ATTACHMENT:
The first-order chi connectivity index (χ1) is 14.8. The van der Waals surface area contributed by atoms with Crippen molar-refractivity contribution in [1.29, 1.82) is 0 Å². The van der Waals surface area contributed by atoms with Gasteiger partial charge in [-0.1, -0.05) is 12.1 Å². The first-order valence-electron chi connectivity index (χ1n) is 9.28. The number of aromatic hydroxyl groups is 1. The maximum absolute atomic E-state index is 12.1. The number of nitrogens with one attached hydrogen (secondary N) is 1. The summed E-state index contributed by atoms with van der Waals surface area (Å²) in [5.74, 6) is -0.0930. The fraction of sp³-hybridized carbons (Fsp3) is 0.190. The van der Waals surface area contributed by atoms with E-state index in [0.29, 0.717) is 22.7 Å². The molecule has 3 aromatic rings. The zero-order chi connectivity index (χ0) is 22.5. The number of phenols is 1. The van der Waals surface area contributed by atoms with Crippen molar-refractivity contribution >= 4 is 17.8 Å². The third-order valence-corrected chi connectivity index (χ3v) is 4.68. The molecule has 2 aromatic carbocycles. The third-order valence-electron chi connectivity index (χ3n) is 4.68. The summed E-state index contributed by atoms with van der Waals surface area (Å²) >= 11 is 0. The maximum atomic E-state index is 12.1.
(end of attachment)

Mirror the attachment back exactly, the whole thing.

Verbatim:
The first-order chi connectivity index (χ1) is 14.8. The van der Waals surface area contributed by atoms with Crippen molar-refractivity contribution in [1.29, 1.82) is 0 Å². The van der Waals surface area contributed by atoms with Gasteiger partial charge in [-0.1, -0.05) is 12.1 Å². The first-order valence-electron chi connectivity index (χ1n) is 9.28. The number of aromatic hydroxyl groups is 1. The maximum absolute atomic E-state index is 12.1. The number of nitrogens with one attached hydrogen (secondary N) is 1. The summed E-state index contributed by atoms with van der Waals surface area (Å²) in [5.74, 6) is -0.0930. The fraction of sp³-hybridized carbons (Fsp3) is 0.190. The van der Waals surface area contributed by atoms with E-state index in [0.29, 0.717) is 22.7 Å². The molecule has 3 aromatic rings. The zero-order chi connectivity index (χ0) is 22.5. The number of phenols is 1. The van der Waals surface area contributed by atoms with Crippen molar-refractivity contribution >= 4 is 17.8 Å². The third-order valence-corrected chi connectivity index (χ3v) is 4.68. The molecule has 2 aromatic carbocycles. The third-order valence-electron chi connectivity index (χ3n) is 4.68. The summed E-state index contributed by atoms with van der Waals surface area (Å²) >= 11 is 0. The maximum atomic E-state index is 12.1.